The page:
As technical director of the school’s production of Sweeney Todd, Cyn isn’t really all that interested in the goings-on of the school library. And neither is Annie, really – until Mr. Gabriel arrives. The new school librarian is young, disturbingly handsome and just a little bit too charismatic for Cyn’s liking, but Annie has fallen head over heels for him. Mr. Gabriel seems to be taken with Annie too, which would be repulsive enough all by itself – but when Cyn walks in on the librarian covered in the blood of another teacher, she knows for certain: Annie’s life is in danger.
“An evil librarian is taking over the school. He appears to be making my best friend his special evil library monitor.”
All over the school, students are exhibiting disturbing signs of some kind of brainwashing. Only Cyn, and the object of her affections, Ryan, seem to notice that the zombie-like entrancements are connected with Mr. Gabriel. All of a sudden, Cyn and Ryan find themselves in the middle of a demon war – with their high school as the battlegrounds.
“Because, you know, evil demon librarians, not so much known for the honesty policy.”
Seriously, though, Cyn’s got other things on her mind than stopping the denizens from hell ripping her school to shreds. She’s only got three weeks until Sweeney Todd’s opening night, and there’s so much to do! Normally, she’d need a lot of time to analyse the progress between she and Ryan, but she’s had to put all that energy into saving Annie from becoming a demon bride.
But she loves Annie. So much so that she’d go to Hell and back to save her. Which is lucky, since that’s exactly what she’s going to have to do.
Since reading Fangirl, I’ve been more interested than normal in well-developed romances, particularly those that are a sidebar to the main plot. Ryan and Cyn’s story is just the right balance of awkwardness, humour and sweet determination to get it right. Just like Cath in Fangirl, Cyn’s relationship with Ryan develops and grows along with Cyn. That is the sign of a romantic subplot done right!
Although Evil Librarian is being touted as Knudsen’s YA debut, I really believe that adults are going to get just as much out of this novel – if not more – than teenage readers. At twenty-four, high school might be over for me, but BTVS dialogue is still present in my everyday life (whether my friends know it or not). I think that as an adult, you might have the capacity to find this book funny in a way that teenagers won’t yet be able to.
“He looks at me again and the flames vanish and the knife is gone and his voice goes light and breezy and all coffee-shop conversational, as if he wasn’t just one second ago impaling me with fiery eyes and discussing the dark fate of my best friend and the souls of all my classmates.”
Evil Librarian feels original and familiar all at once. It’s funny, dramatic, kind of gross and very sweet. Without ever copying anything from Joss Whedon, Knudsen manages to capture everything that I loved about Buffy and bring it to an original setting in a new universe. It’s selflessness and scathing sarcasm in the face of the actual bloodthirsty monsters. It’s flippant quips when your world it is coming crashing down around your ears. It’s the ferocity of adolescence, channeled into all-encompassing friendship; the kind of friendship you’d die for.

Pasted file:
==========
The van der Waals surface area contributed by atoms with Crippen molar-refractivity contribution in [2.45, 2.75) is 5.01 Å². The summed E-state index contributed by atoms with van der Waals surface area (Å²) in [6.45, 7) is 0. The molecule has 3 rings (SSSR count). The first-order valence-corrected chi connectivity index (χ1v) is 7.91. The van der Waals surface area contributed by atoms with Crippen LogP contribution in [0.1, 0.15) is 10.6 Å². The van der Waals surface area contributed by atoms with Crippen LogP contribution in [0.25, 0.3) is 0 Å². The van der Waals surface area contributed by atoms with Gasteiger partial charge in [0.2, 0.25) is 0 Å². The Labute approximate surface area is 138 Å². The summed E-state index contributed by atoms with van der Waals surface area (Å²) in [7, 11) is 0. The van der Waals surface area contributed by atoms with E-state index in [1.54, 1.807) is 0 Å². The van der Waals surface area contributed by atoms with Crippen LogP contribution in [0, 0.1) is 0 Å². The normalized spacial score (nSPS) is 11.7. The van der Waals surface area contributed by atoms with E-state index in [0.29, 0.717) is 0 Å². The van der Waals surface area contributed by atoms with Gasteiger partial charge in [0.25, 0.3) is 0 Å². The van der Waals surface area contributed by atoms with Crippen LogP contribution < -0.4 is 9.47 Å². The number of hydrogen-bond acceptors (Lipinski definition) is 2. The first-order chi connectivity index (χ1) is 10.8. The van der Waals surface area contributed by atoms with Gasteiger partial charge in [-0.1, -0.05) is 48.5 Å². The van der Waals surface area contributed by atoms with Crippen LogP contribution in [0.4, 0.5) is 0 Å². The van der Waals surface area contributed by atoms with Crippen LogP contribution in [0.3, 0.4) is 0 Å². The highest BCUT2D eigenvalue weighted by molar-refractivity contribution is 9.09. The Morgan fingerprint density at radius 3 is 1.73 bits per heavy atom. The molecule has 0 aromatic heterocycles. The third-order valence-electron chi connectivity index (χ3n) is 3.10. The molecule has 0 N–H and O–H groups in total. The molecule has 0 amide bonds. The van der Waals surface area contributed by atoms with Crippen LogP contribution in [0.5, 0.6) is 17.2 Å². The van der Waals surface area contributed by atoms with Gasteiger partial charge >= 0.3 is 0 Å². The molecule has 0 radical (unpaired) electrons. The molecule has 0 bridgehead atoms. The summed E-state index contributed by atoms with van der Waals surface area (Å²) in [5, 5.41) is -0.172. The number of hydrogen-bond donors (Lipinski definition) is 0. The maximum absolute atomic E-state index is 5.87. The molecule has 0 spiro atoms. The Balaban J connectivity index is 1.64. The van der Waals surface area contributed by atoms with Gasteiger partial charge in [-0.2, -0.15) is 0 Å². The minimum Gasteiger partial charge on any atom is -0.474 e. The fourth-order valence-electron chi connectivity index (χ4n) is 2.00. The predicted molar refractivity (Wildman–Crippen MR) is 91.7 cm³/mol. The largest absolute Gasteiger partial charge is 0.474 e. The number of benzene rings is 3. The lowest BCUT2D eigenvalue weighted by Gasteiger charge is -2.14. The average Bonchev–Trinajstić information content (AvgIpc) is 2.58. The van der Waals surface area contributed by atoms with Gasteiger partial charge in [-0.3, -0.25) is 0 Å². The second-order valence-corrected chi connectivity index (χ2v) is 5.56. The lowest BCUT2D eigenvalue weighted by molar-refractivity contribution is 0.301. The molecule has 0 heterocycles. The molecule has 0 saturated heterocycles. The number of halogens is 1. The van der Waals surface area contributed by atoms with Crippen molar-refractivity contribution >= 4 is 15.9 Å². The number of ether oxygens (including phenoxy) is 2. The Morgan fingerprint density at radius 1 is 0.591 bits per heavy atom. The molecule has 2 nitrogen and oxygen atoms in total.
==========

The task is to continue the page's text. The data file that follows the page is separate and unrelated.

Want a copy of Evil Librarian? If you’re in Brisbane, grab one from Pulp Fiction, now at Adelaide Street.
PS – I have a Gentleman T-shirt. I don’t actually wear it in public because it’s kind of scary. But here you go:
June 8, 2014 § Leave a comment
On Black Friday, 2011, four planes went down at exactly the same time, in four separate corners of the globe. Only three children survive – in Japan, Hiro; in America, Bobby; and in the UK, Jess, whose twin sister and parents perished.
With no explanation as to why the planes crashed, the survival of the children – dubbed ‘The Three’ by the ravenous press – is nothing short of a miracle.
Bereft of their parents, The Three are placed into the custody of their next-of-kin. While their new guardians are overjoyed to have them alive, each becomes concerned, and then disturbed, by the children’s increasingly bizarre behaviour.
For me, horror novels present the ultimate obstacle in the suspension of disbelief. In order to accept that Carrie is going to rain fire on her bullies, we first must accept that she has telekinetic powers. Somehow, I find it harder to accept this version of reality than the one i in which a Ministry of Magic hides an entire population among everyday British citizens. Maybe that’s because horror, as a genre, doesn’t need to establish an entirely new world from the ground up in order to set the stage for its conflict.
The Three is a horror novel for skeptics. For one thing, it doesn’t take a great leap of faith to imagine the terror that would arise from four planes going down at the same time in different parts of the world. With this narrative device, Lotz draws upon an all-too-familiar fear that the world as we know it is about to change. As I didn’t really have a problem believing that planes could be the modern harbinger of “end times”, the novel sucked me in from the get-go.
All over the globe, people are reacting to the events of Black Friday. In America, Pastor Len believes that The Three are the first of the four horsemen, and that their arrival is a sign that Judgment Day is close at hand. Evangelism borders on mass hysteria as the Bible Belt latches on to Pastor Len’s message. In Japan, a cult forms around Hiro, the six-year-old survivor of the plane that went down in Osaka. Hiro’s eighteen-year-old cousin, Chiyoko, whose family is bound up in the creation of “surrabot” androids, is now his primary carer. Chiyoko’s online conversations, detailing how she feels about the events of Black Thursday and Hiro himself, form the basis of Hiro’s story. This was my favourite subplot of the novel. In England, Paul struggles to care for his niece Jess as her behavior becomes increasingly disturbing.